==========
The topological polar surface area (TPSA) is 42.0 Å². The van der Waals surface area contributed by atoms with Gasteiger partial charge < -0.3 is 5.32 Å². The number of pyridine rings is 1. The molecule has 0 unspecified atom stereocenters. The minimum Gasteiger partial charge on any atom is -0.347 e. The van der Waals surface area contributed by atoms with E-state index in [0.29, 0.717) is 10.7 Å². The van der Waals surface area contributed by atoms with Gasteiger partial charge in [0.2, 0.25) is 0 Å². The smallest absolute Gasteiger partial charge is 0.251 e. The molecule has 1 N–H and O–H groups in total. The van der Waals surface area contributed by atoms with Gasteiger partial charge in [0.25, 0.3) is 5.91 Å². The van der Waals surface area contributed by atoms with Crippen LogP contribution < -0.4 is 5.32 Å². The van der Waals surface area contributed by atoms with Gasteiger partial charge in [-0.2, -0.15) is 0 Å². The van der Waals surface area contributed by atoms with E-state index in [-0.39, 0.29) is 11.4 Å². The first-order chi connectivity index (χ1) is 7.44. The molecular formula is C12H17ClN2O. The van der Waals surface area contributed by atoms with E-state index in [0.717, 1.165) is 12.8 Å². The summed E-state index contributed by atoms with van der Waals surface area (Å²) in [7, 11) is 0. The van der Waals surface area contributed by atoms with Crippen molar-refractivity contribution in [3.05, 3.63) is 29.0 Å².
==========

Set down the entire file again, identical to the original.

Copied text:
The topological polar surface area (TPSA) is 42.0 Å². The van der Waals surface area contributed by atoms with Gasteiger partial charge < -0.3 is 5.32 Å². The number of pyridine rings is 1. The molecule has 0 unspecified atom stereocenters. The minimum Gasteiger partial charge on any atom is -0.347 e. The van der Waals surface area contributed by atoms with E-state index in [0.29, 0.717) is 10.7 Å². The van der Waals surface area contributed by atoms with Gasteiger partial charge in [0.2, 0.25) is 0 Å². The smallest absolute Gasteiger partial charge is 0.251 e. The molecule has 1 N–H and O–H groups in total. The van der Waals surface area contributed by atoms with Gasteiger partial charge in [0.25, 0.3) is 5.91 Å². The van der Waals surface area contributed by atoms with Crippen LogP contribution < -0.4 is 5.32 Å². The van der Waals surface area contributed by atoms with Gasteiger partial charge in [-0.2, -0.15) is 0 Å². The van der Waals surface area contributed by atoms with E-state index in [-0.39, 0.29) is 11.4 Å². The first-order chi connectivity index (χ1) is 7.44. The molecular formula is C12H17ClN2O. The van der Waals surface area contributed by atoms with E-state index in [0.717, 1.165) is 12.8 Å². The summed E-state index contributed by atoms with van der Waals surface area (Å²) in [7, 11) is 0. The van der Waals surface area contributed by atoms with Crippen molar-refractivity contribution in [3.05, 3.63) is 29.0 Å².